KC Royals: Is the club too quiet around the Hot Stove?

(Photo by Ed Zurga/Getty Images)
(Photo by Ed Zurga/Getty Images) /
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KC Royals,
KC Royals, /

Although they lost over 100 games for the second straight season, the KC Royals aren’t making loud noises around the Hot Stove. The acquisitions they have made won’t make them contenders…but that may be just fine for now.

The KC Royals, losers of 207 games over the last two seasons, won’t contend for anything better than third or fourth place in the AL Central this season. Only by spending budget-breaking sums could the club even hope to make a title run, but such financial sacrifices are not the Royal way.

So it is that the Royals, as is their custom, have been quiet this Hot Stove season. With the exception of signing third baseman Maikel Franco, the club’s moves have been low-risk, relatively cheap acquisitions designed to salvage other clubs’ pitching discards and add players who might help while the franchise awaits the maturation of its present roster and hot prospects.

Its impact on the lineup makes the addition of Franco the club’s biggest move so far. He’ll displace Hunter Dozier as the every day third baseman; Dozier will move to right field and Whit Merrifield to center, leaving Brett Phillips and Bubba Starling to fight over left field if Alex Gordon retires, but leaving one of them, or both, without a roster spot if Gordon returns.

Franco is a capable hitter with power, as his 20+ homers in four of his six Philadelphia seasons prove, but needs to find his way on base more often (.234/.297/.409 slash last season). His defense needs improvement. But if he and the ripple effect his acquisition will have on the lineup work out, Franco will become one of General Manager Moore’s better deals.

The KC Royals’ other main moves (well documented previously in this space) are typical Moore efforts to shore up the club’s shaky pitching with reclamation projects of varying degrees. Trevor Rosenthal hopes to recapture the form that made him one of the Cardinals’ best-ever relievers; Chance Adams is looking to overcome injury and regain the effectiveness that once made him one of the Yankees’ top prospects, and Braden Shipley will get the opportunity to realize the potential he occasionally displayed in Houston’s system.

(The club also signed Matt Reynolds, Humberto Arteaga and Jesse Hahn).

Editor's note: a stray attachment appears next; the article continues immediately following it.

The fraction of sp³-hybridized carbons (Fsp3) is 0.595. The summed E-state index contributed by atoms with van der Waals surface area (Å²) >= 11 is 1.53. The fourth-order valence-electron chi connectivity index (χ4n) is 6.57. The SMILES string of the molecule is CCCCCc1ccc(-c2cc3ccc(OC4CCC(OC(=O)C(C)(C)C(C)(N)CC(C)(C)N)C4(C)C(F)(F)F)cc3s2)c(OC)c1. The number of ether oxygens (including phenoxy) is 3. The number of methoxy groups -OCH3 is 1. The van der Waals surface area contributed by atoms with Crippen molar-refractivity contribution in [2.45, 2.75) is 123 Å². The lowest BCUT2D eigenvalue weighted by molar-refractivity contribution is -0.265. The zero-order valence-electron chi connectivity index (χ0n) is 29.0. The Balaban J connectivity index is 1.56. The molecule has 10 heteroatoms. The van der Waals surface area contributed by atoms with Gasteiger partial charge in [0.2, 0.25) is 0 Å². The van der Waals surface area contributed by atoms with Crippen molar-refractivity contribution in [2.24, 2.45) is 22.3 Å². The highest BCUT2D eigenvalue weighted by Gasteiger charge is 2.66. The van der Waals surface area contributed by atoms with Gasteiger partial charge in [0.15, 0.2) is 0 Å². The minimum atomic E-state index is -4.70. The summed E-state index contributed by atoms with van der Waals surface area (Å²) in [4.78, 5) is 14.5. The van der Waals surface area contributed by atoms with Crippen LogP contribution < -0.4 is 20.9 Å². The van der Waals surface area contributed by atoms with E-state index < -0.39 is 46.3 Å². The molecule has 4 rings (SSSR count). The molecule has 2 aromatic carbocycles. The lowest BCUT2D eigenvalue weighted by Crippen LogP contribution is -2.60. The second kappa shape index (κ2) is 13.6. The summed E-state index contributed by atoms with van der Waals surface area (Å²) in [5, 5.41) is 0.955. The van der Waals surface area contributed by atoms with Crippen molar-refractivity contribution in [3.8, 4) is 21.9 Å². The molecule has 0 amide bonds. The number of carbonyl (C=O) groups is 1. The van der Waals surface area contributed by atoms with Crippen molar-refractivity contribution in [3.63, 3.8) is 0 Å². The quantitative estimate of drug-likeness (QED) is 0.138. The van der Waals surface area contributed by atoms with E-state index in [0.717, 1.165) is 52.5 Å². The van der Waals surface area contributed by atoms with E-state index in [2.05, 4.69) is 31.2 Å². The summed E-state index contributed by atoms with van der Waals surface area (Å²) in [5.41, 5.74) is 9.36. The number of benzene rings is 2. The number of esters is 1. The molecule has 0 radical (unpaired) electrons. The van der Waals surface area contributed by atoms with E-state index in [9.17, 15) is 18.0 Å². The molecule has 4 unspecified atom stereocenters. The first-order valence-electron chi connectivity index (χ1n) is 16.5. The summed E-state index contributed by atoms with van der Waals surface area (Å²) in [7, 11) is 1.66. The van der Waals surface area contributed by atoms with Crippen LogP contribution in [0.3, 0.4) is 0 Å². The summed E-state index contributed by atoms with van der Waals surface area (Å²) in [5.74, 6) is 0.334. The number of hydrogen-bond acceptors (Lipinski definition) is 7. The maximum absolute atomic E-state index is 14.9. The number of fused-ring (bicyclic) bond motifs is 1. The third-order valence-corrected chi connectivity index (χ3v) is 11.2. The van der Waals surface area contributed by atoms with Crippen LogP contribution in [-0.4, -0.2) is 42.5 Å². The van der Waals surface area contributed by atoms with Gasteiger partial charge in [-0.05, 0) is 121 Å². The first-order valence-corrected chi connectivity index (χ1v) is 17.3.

So, how do the Royals’ Hot Stove transactions stack up against those of their Central Division rivals? Unlike the Indians, the KC Royals aren’t dumping large chunks of payroll; unlike Minnesota, they’re not focused on retaining key assets — Gordon is their only free agent and no signs point to major trades. And unlike the White Sox, KC isn’t spending huge amounts to win now. 

Instead, the KC Royals are similar to Detroit at this point: both clubs are conservatively taking incremental steps to meet certain needs. But the Royals are better positioned for success than the Tigers: KC has more and younger talent in the majors and a bevy of promising pitchers on the verge of big league readiness.

For this Hot Stove season, the KC Royals are willing to make small moves designed not to win now, but to prepare and build for the day their present lineup fully matures and future stars like Brady Singer, Jackson Kowar, Kris Bubic, Daniel Lynch, Khalil Lee and Bobby Witt, Jr., are ready for the majors. Considering the depth and quality of such present and future talent, being seen but not heard around the Hot Stove may be the best approach for the KC Royals.

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Not surprisingly, Dayton Moore and the KC Royals aren’t dominating the Hot Stove season. Content to make their typical conservative moves, and with the exception of landing a new, established third baseman, the Royals are simply filling holes while they wait for the professional maturation of their own homegrown talent. The dividends will be paid down the road.